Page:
>Egypt’s elections presses economy, say experts

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Ahmed Zaki Osman
Al-Masry Al-Youm

Massive expenditure ahead of the parliamentary and presidential elections is slowing down the government’s ability to accelerate economic reforms, analysts say.
Boosted by the success of a new tax regime, the budget deficit in the fiscal year 2009-2010 has shrunk from 8.3 to 8.1 percent of GDP, the Ministry of Finance said in September. According to the ministry, tax revenue reached LE170.5 billion, 7.3 billion more than in FY2008/2009.


However, Egypt’s budget deficit is set to widen in the next in financial year  to LE109.3 billion (7.8 percent of GDP) and the total government debt will increase to 77 percent of the GDP, up from 66 percent in the last two years, according to Business Monitor International (BMI) in its November issue of Middle East Monitor.
Hamdi Abdel-Azim, professor of economics at Al-Sadat Academy for Administrative Sciences, argues that the cabinet is trapped.

“They want to proceed with their economic policy by raising taxes and cutting subsidies in order to raise the GDP,” he says. However, according to him, the National Democratic Party-based government can’t risk public discontent with such measures as the elections draw near.

According to the Middle East Monitor, “Phasing out energy subsidies and broadening the tax base will likely take a backseat to political imperatives for the time being.”
“The elections are shaping the dilemma,” says Abdel-Azim. “The NDP government knows that soaring prices of basic food commodities will adversely affect voters’ decision as they might vote against NDP candidates.”
Urban consumer price inflation crept higher in the September 2010 according to indicators covering the previous 12 months, and has reached 11 percent, up from 10.9 percent at the end of August. The rise is driven mainly by food prices which rose at least one hundred percent, according to the state statistics agency CAPMAS’ reports in October.
Two months ago, the government thought that it would be able to maintain the current level of food subsidies or even pay higher subsidies due to the relative stability of the global wheat stocks, says Gouda Abdel-Khaleq, professor of economics at Cairo University.
“It might be right that they don’t have a wheat problem in the short term but they have other serious challenges concerning the uncontrolled rise in food prices,” adds Abdel-Khaleq.
Egypt, the world’s biggest wheat importer, witnessed food riots in 2008 because of the soaring costs of bread.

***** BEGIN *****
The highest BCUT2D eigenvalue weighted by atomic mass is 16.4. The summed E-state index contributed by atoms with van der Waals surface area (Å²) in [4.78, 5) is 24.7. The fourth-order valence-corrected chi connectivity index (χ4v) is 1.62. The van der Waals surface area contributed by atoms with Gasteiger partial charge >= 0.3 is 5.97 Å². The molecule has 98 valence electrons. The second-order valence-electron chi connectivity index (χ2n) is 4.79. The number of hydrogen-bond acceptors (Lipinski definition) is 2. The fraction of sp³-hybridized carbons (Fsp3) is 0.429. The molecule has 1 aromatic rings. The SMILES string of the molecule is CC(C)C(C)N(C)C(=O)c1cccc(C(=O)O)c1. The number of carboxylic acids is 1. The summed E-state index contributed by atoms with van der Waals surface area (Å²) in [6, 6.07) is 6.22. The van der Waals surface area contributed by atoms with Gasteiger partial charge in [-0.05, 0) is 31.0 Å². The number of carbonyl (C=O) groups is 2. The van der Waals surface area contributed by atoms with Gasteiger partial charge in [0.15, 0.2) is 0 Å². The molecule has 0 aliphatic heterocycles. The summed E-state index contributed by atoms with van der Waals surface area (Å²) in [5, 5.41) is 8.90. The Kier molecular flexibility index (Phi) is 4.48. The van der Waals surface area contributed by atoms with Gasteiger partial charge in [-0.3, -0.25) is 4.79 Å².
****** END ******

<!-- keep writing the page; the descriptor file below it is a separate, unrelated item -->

Meanwhile, the challenge now for the government is to adopt the policies announced by different ministers ahead of the elections, says Abdel-Azim.
“Reducing the price of 400 commodities or reducing the price of drugs, as government figures promised, are measures related to the elections. But they can’t go on with expanding public expenditure because it will widen the budget deficit.”
Abdel-Khaleq points to the publicity that the government wants around its measures to ease economic tensions as a pre-election strategy. He also points to the fact that the government keeps silent about policies that could raise mistrust among voters, such as privatization and tax increases.
Likewise the LE150 million grant to develop the country’s poorest villages is perceived as part of the government’s quest to generate voter satisfaction.
Minister of Local Development Abdel Salam Mahgoub said in September that the allocated funding will cover the expenses of some infrastructure work such as paving roads and linking village entrances to main roads, alongside projects to improve electricity.
Another example of what economic analysts associate with electoral campaigning is the government’s refraining from collecting fines from farmers accused of burning rice husk.
Rice husk burning started in the late 1990s, when farmers resorted to destroying it as it would accumulate in their land after the crop harvesting.
Economic expert Abdel-Khaleq Farouk argues that the government distributes bonuses and incentives to government employees in every single ministry ahead of the elections.
He adds that infrastructure projects suddenly surge in most constituencies where there is a strong NDP presence.
“By launching such social and economic projects at this time, the government is simply offering electoral bribes,” says Abdel Khaleq.
For Osama Ghaith, economic expert and journalist, this kind of public expenditure will not ease the social tensions because it is temporary and will fade out after the elections, under the pressures of the widening budget deficit.
“The government is in a vicious circle. It thinks that by expanding the public expenditure, it will please voters and this might be true in the short run but they will suffer forever,” he says.
Ghaith expects such economic campaigning strategies to last until after the parliamentary elections, and to recur around the 2011 presidential elections.
For the Middle East Monitor, refraining from the economic reform policies eventually leads to “crowding out the private sector and limiting growth potential over the medium term.”
Beyond economic indicators, for Abdel Khaleq, such temporary measures will only lead to the further impoverishment of people, as they don’t possess a measure of far-sightedness.

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